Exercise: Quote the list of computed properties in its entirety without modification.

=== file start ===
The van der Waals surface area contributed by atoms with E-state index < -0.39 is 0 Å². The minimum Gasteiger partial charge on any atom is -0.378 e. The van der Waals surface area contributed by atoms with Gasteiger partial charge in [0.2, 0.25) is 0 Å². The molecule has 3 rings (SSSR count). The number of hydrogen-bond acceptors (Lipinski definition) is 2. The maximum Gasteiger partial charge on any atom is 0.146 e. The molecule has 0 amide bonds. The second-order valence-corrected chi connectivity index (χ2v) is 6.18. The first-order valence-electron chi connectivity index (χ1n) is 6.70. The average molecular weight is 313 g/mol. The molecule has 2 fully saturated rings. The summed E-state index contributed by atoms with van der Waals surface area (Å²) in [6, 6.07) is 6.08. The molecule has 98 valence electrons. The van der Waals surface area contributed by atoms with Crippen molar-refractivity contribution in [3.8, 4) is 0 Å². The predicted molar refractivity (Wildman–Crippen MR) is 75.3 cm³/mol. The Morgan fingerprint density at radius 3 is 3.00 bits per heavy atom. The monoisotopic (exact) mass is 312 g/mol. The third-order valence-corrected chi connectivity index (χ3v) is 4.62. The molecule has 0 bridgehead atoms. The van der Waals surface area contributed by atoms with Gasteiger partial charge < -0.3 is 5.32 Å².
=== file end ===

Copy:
The van der Waals surface area contributed by atoms with E-state index < -0.39 is 0 Å². The minimum Gasteiger partial charge on any atom is -0.378 e. The van der Waals surface area contributed by atoms with Gasteiger partial charge in [0.2, 0.25) is 0 Å². The molecule has 3 rings (SSSR count). The number of hydrogen-bond acceptors (Lipinski definition) is 2. The maximum Gasteiger partial charge on any atom is 0.146 e. The molecule has 0 amide bonds. The second-order valence-corrected chi connectivity index (χ2v) is 6.18. The first-order valence-electron chi connectivity index (χ1n) is 6.70. The average molecular weight is 313 g/mol. The molecule has 2 fully saturated rings. The summed E-state index contributed by atoms with van der Waals surface area (Å²) in [6, 6.07) is 6.08. The molecule has 98 valence electrons. The van der Waals surface area contributed by atoms with Crippen molar-refractivity contribution in [3.8, 4) is 0 Å². The predicted molar refractivity (Wildman–Crippen MR) is 75.3 cm³/mol. The Morgan fingerprint density at radius 3 is 3.00 bits per heavy atom. The monoisotopic (exact) mass is 312 g/mol. The third-order valence-corrected chi connectivity index (χ3v) is 4.62. The molecule has 0 bridgehead atoms. The van der Waals surface area contributed by atoms with Gasteiger partial charge < -0.3 is 5.32 Å².